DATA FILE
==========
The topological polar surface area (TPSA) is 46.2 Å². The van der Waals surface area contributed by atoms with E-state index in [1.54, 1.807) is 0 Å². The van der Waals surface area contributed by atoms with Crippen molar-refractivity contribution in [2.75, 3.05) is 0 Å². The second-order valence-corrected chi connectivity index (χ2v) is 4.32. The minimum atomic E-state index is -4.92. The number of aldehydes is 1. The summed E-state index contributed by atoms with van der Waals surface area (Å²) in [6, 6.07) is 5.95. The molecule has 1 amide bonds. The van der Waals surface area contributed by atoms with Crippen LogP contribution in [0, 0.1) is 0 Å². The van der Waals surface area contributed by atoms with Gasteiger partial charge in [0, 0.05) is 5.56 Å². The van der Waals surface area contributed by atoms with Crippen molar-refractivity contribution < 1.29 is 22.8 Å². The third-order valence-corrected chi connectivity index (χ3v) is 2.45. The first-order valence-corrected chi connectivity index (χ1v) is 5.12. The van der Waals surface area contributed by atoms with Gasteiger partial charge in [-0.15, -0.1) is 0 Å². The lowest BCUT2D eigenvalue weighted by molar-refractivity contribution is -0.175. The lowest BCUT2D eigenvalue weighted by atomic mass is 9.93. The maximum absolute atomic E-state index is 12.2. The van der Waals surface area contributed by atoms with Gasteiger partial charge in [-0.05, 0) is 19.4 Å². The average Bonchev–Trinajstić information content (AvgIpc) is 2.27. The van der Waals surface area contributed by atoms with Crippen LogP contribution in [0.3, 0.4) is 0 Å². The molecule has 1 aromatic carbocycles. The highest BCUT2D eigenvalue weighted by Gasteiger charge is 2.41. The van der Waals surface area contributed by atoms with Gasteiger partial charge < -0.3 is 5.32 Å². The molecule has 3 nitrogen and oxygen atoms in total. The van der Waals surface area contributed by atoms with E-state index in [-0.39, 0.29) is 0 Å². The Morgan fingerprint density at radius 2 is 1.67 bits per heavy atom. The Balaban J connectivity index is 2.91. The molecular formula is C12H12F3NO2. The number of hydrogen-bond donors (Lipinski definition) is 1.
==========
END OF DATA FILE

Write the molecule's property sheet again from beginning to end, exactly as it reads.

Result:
The topological polar surface area (TPSA) is 46.2 Å². The van der Waals surface area contributed by atoms with E-state index in [1.54, 1.807) is 0 Å². The van der Waals surface area contributed by atoms with Crippen molar-refractivity contribution in [2.75, 3.05) is 0 Å². The second-order valence-corrected chi connectivity index (χ2v) is 4.32. The minimum atomic E-state index is -4.92. The number of aldehydes is 1. The summed E-state index contributed by atoms with van der Waals surface area (Å²) in [6, 6.07) is 5.95. The molecule has 1 amide bonds. The van der Waals surface area contributed by atoms with Crippen LogP contribution in [0, 0.1) is 0 Å². The van der Waals surface area contributed by atoms with Gasteiger partial charge in [0, 0.05) is 5.56 Å². The van der Waals surface area contributed by atoms with Crippen molar-refractivity contribution < 1.29 is 22.8 Å². The third-order valence-corrected chi connectivity index (χ3v) is 2.45. The first-order valence-corrected chi connectivity index (χ1v) is 5.12. The van der Waals surface area contributed by atoms with Gasteiger partial charge in [-0.15, -0.1) is 0 Å². The lowest BCUT2D eigenvalue weighted by molar-refractivity contribution is -0.175. The lowest BCUT2D eigenvalue weighted by atomic mass is 9.93. The maximum absolute atomic E-state index is 12.2. The van der Waals surface area contributed by atoms with Gasteiger partial charge in [-0.05, 0) is 19.4 Å². The average Bonchev–Trinajstić information content (AvgIpc) is 2.27. The van der Waals surface area contributed by atoms with Crippen LogP contribution in [0.3, 0.4) is 0 Å². The molecule has 1 aromatic carbocycles. The highest BCUT2D eigenvalue weighted by Gasteiger charge is 2.41. The van der Waals surface area contributed by atoms with Gasteiger partial charge < -0.3 is 5.32 Å². The molecule has 3 nitrogen and oxygen atoms in total. The van der Waals surface area contributed by atoms with E-state index in [-0.39, 0.29) is 0 Å². The Morgan fingerprint density at radius 2 is 1.67 bits per heavy atom. The Balaban J connectivity index is 2.91. The molecular formula is C12H12F3NO2. The number of hydrogen-bond donors (Lipinski definition) is 1.